Comparison of a Schmidt and Haensch refractometer and an Atago PAL-USG Cat refractometer for determination of urine specific gravity in dogs and cats
Article first published online: 9 JAN 2014
© 2014 American Society for Veterinary Clinical Pathology and European Society for Veterinary Clinical Pathology
Veterinary Clinical Pathology
Volume 43, Issue 1, pages 63–66, March 2014
How to Cite
Tvedten, H. W. and Norén, A. (2014), Comparison of a Schmidt and Haensch refractometer and an Atago PAL-USG Cat refractometer for determination of urine specific gravity in dogs and cats. Veterinary Clinical Pathology, 43: 63–66. doi: 10.1111/vcp.12110
- Issue published online: 3 MAR 2014
- Article first published online: 9 JAN 2014
- urine specific gravity
The performance of a digital Atago PAL-USG Cat refractometer (Atago) was compared with a Schmidt and Haensch, Goldberg type refractometer (S+H).
Materials and Methods
Specific gravity of 47 canine and feline urine samples was determined with both refractometers and the results were compared with Passing–Bablok and Bland–Altman plots. In addition, the specific gravity of dilutions of 10% glucose, 10% NaCl, and 3% albumin solutions was determined and compared with expected values.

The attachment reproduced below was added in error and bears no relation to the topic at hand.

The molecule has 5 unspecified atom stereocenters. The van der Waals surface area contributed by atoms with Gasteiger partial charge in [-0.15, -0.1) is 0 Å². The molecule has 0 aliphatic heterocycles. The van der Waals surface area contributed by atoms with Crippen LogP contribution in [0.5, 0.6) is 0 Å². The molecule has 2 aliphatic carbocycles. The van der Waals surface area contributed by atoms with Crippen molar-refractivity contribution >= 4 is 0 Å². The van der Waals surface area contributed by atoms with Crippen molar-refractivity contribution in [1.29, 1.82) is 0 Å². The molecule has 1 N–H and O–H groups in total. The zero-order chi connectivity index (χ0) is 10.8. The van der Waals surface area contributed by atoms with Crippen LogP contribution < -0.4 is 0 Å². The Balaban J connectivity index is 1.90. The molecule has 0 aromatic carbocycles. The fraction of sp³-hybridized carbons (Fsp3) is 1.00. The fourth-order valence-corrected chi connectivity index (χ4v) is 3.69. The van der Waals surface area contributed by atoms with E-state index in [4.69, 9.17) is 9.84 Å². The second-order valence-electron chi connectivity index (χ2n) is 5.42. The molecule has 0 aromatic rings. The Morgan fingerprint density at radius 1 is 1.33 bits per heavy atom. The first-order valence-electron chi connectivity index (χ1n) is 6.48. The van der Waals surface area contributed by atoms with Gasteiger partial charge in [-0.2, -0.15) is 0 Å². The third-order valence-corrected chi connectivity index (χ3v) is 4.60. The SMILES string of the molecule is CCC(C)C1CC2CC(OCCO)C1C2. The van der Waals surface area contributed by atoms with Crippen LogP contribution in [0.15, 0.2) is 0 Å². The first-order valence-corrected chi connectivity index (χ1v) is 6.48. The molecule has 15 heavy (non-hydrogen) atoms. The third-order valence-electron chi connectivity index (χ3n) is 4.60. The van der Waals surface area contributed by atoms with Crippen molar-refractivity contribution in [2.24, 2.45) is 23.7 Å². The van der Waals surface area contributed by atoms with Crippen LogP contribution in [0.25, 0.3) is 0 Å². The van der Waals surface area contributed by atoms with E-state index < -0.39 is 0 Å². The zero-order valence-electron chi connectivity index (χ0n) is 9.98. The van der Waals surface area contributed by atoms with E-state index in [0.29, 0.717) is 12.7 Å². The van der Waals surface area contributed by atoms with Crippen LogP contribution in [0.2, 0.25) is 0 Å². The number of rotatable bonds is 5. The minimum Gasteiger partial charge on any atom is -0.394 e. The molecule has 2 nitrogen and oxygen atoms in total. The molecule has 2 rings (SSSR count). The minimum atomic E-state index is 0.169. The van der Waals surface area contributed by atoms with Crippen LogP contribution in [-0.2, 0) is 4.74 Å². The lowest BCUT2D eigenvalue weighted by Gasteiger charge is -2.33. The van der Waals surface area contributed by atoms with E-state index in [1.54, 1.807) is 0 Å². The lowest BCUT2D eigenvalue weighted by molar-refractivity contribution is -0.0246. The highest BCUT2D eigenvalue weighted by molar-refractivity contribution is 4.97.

Both refractometers consistently reported 1.000 with distilled water. The correlation between both refractometers based on Passing–Bablok plots of 47 urine samples was excellent (r = .99), but, in the Bland–Altman plots, there was a significant, proportional, negative error for the Atago readouts. This was also illustrated by the fact that 10 urine samples with an S+H result of > 1.030 were read out between 1.023 and 1.028 by Atago. Schmidt and Haensch results of various glucose solutions matched exactly expected values, but Atago results were lower. Likewise, S+H results with diluted NaCl solutions were closer to expected results than Atago results. In contrast, Atago results with dilutions of 3% albumin were closer to expected results than S+H results.
The Atago refractometer reported lower specific gravity results in urine and standard solutions of glucose and NaCl, which could adversely affect clinical decisions concerning normal renal function based on solute concentrations determined in canine and feline urine samples.